While Blair Turgott's hat-trick stole the headlines, there was another hugely positive aspect to West Ham United's 3-1 friendly victory over Queens Park Rangers.
Dylan Tombides appeared as a second-half substitute, making his first appearance since his senior Hammers debut in the Capital One Cup third round tie with Wigan Athletic in October 2012.
The striker, who turned 19 on 8 March, continues to receive treatment after being diagnosed with testicular cancer in summer 2011 and has shown huge courage and determination to work his way back into the Development Squad reckoning. Naturally, Tombides could not hide his happiness at pulling on a claret and blue shirt again.
"It had been five months since I last played when I made my first team debut against Wigan Athletic, so it was a great feeling to get back out there," said the teenager. "I was more interested in seeing how I would get on fitness-wise than how I performed, to be honest, and I was really pleased because I felt I could have lasted a lot longer."
Usually a centre forward, Tombides was deployed in a wide midfield role by first-team coach Ian Hendon, who took charge for Tuesday's fixture. While he may not have had a sniff of goal during his 15-minute run out, the Perth-born player was pleased to play a part, wherever he was on the field.
"I played wide on the left, which is a bit more of a defensive role than I'm used to, but it was great for my fitness so I've got not complaints! When I first got the ball, I tried to nutmeg someone on the edge of my own penalty area and lost the ball, so my first contribution wasn't the best!
"Luckily, I got a few more opportunities to show what I could do and was involved in quite a nice move that ended with Frazer Shaw making a great run and having a shot, which was good."
The sight of Tombides on the Boleyn Ground pitch was welcomed by everyone at the club, particularly in the knowledge of the treatment the youngster continues to undertake on a weekly basis. Indeed, his courage and determination are a source of inspiration for every player and member of staff at Chadwell Heath.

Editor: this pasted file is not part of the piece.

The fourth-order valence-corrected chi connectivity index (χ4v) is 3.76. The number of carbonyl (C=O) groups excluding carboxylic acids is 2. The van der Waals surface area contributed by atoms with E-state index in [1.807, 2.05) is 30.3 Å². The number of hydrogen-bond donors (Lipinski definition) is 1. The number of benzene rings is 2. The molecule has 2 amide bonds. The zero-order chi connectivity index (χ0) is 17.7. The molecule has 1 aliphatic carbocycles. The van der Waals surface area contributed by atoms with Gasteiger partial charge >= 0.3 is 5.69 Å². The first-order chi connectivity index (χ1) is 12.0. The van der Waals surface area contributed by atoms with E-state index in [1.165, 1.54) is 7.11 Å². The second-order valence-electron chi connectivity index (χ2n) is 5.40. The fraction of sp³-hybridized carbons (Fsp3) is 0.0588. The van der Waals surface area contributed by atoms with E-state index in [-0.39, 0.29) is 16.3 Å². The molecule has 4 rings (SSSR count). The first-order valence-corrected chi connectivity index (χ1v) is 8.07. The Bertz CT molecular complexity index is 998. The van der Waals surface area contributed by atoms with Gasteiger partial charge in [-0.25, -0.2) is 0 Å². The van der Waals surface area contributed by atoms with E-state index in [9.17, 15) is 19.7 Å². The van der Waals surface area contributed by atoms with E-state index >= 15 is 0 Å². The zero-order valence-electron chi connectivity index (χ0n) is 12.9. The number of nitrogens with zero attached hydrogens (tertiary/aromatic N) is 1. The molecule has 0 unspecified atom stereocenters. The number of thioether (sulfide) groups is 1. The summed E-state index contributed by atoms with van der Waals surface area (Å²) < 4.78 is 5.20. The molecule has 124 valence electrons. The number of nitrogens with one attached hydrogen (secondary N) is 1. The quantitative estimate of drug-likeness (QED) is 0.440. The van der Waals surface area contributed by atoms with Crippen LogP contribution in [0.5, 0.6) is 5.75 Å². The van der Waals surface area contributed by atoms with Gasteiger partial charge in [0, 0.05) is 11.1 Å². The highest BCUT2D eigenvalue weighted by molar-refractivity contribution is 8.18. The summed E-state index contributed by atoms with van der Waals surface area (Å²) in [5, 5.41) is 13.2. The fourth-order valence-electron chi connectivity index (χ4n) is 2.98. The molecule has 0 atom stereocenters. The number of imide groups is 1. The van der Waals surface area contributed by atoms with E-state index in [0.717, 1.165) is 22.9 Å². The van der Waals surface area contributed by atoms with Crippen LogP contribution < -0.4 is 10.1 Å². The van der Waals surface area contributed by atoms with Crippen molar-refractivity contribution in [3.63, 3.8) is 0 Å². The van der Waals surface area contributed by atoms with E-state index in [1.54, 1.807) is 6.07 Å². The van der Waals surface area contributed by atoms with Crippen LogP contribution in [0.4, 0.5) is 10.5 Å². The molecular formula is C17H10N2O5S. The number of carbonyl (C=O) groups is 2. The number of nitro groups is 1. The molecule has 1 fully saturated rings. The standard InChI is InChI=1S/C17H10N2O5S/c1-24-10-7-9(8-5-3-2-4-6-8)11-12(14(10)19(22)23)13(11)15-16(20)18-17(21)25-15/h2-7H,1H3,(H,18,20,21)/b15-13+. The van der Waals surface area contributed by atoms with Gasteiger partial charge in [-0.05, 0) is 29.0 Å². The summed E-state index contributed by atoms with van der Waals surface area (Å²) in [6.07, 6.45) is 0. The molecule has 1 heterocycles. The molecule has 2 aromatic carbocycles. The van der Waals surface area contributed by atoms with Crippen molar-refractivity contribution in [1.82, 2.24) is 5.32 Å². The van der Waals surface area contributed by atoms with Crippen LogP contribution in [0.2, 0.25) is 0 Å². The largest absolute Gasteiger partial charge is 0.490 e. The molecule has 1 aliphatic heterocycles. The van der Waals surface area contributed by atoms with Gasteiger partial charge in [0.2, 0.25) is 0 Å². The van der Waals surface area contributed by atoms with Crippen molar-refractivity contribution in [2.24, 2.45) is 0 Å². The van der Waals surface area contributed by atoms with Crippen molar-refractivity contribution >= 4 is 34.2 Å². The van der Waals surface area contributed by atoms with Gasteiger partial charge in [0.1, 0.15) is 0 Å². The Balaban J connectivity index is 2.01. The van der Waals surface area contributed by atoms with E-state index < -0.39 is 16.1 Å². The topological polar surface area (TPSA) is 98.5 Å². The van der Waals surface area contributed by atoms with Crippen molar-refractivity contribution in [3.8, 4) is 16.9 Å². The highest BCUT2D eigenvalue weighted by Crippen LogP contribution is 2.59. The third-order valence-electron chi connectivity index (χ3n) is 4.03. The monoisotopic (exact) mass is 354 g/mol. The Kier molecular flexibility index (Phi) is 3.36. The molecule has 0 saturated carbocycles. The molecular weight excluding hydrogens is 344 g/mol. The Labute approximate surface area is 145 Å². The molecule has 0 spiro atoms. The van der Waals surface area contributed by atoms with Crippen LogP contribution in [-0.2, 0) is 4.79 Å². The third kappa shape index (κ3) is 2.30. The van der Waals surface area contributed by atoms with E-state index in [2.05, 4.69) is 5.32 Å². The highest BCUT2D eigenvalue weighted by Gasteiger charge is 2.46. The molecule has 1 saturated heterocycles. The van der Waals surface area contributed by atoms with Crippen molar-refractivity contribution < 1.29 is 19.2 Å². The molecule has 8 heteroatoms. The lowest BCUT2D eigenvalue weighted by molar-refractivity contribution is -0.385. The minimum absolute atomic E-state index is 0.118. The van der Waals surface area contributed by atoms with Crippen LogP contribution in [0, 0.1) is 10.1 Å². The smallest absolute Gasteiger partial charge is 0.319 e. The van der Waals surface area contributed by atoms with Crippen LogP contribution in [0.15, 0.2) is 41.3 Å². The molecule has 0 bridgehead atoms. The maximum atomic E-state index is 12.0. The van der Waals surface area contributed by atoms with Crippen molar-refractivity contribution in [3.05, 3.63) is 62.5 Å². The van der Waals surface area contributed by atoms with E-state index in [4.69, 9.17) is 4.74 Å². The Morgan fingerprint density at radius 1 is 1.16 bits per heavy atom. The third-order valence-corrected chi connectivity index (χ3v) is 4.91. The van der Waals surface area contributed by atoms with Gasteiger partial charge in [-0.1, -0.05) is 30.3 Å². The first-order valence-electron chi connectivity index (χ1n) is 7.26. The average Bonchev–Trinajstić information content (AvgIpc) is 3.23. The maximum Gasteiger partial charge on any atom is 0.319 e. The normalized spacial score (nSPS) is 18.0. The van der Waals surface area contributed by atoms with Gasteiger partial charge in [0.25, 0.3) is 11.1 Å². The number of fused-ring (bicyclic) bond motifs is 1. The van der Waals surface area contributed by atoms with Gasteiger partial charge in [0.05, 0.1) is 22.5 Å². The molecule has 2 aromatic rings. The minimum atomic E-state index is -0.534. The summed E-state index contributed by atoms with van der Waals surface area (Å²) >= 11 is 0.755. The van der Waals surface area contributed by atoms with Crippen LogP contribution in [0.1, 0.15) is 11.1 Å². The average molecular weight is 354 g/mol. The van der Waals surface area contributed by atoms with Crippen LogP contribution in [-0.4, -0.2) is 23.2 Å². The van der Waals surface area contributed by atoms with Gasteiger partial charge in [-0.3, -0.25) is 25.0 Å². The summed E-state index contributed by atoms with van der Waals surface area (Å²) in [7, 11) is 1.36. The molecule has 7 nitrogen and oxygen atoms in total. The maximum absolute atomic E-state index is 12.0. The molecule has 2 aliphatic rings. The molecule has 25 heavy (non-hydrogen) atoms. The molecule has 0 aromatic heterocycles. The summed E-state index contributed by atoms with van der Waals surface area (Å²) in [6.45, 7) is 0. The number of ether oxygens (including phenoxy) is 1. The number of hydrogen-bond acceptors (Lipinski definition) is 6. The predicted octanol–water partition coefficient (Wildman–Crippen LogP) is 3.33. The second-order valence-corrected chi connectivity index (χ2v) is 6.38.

"I train every day with the Development Squad or, when required, with the first-team squad, apart from Fridays, when I have two hours of treatment at the hospital.
"At present, I have two hours of intravenous chemotherapy in total every week. I go into the hospital and have one bag of chemo that lasts one hour, then they take it off and clean out all the tubes. I then have a second bag that lasts half an hour, so it takes about two hours in total.
"It makes me feel terrible but it is something that I have got to do. I then have Saturdays off and return to training on the Sunday or the Monday, depending on when the boys are in."
Having returned to action against QPR, the popular No39 is targeting more pitch-time between now and the end of the current campaign.
"I'm now in the final week of a 12-week training programme to get me ready to play again, so I am actually a week ahead of schedule.
"I have missed playing and everything else around it - the banter in the dressing room, getting nervous before kick-off, scoring and celebrating goals - so to get back on the pitch was brilliant.
"Now, I'm hoping to be available for every game, as long as I'm selected by the manager!"